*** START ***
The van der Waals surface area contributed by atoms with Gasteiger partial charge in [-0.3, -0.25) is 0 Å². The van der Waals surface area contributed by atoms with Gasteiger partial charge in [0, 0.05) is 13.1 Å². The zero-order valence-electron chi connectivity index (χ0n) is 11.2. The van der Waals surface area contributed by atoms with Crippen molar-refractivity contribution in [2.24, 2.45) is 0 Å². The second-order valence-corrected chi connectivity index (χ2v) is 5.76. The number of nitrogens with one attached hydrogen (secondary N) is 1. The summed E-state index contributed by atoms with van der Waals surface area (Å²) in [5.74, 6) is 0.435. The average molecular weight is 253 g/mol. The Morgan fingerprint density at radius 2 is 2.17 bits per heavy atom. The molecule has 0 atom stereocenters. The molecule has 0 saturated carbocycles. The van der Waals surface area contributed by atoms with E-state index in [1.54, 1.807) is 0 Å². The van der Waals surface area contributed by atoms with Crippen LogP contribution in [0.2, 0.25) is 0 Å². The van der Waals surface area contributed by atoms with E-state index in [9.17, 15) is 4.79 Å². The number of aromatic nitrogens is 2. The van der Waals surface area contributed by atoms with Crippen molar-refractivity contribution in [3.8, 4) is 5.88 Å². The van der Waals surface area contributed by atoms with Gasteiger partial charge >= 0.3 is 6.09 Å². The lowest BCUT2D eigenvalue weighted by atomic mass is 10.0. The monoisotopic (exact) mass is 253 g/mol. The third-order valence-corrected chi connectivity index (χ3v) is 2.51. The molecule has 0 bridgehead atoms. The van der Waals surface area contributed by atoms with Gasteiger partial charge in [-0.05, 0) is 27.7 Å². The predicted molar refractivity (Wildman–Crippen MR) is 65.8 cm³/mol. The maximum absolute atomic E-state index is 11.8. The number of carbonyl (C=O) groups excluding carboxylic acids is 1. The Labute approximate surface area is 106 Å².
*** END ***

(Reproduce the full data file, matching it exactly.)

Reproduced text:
The van der Waals surface area contributed by atoms with Gasteiger partial charge in [-0.3, -0.25) is 0 Å². The van der Waals surface area contributed by atoms with Gasteiger partial charge in [0, 0.05) is 13.1 Å². The zero-order valence-electron chi connectivity index (χ0n) is 11.2. The van der Waals surface area contributed by atoms with Crippen molar-refractivity contribution in [2.24, 2.45) is 0 Å². The second-order valence-corrected chi connectivity index (χ2v) is 5.76. The number of nitrogens with one attached hydrogen (secondary N) is 1. The summed E-state index contributed by atoms with van der Waals surface area (Å²) in [5.74, 6) is 0.435. The average molecular weight is 253 g/mol. The Morgan fingerprint density at radius 2 is 2.17 bits per heavy atom. The molecule has 0 atom stereocenters. The molecule has 0 saturated carbocycles. The van der Waals surface area contributed by atoms with E-state index in [1.54, 1.807) is 0 Å². The van der Waals surface area contributed by atoms with Crippen LogP contribution in [0.2, 0.25) is 0 Å². The van der Waals surface area contributed by atoms with E-state index in [9.17, 15) is 4.79 Å². The number of aromatic nitrogens is 2. The van der Waals surface area contributed by atoms with Crippen molar-refractivity contribution in [3.8, 4) is 5.88 Å². The van der Waals surface area contributed by atoms with Gasteiger partial charge >= 0.3 is 6.09 Å². The lowest BCUT2D eigenvalue weighted by atomic mass is 10.0. The monoisotopic (exact) mass is 253 g/mol. The third-order valence-corrected chi connectivity index (χ3v) is 2.51. The molecule has 0 bridgehead atoms. The van der Waals surface area contributed by atoms with Gasteiger partial charge in [-0.05, 0) is 27.7 Å². The predicted molar refractivity (Wildman–Crippen MR) is 65.8 cm³/mol. The maximum absolute atomic E-state index is 11.8. The number of carbonyl (C=O) groups excluding carboxylic acids is 1. The Labute approximate surface area is 106 Å².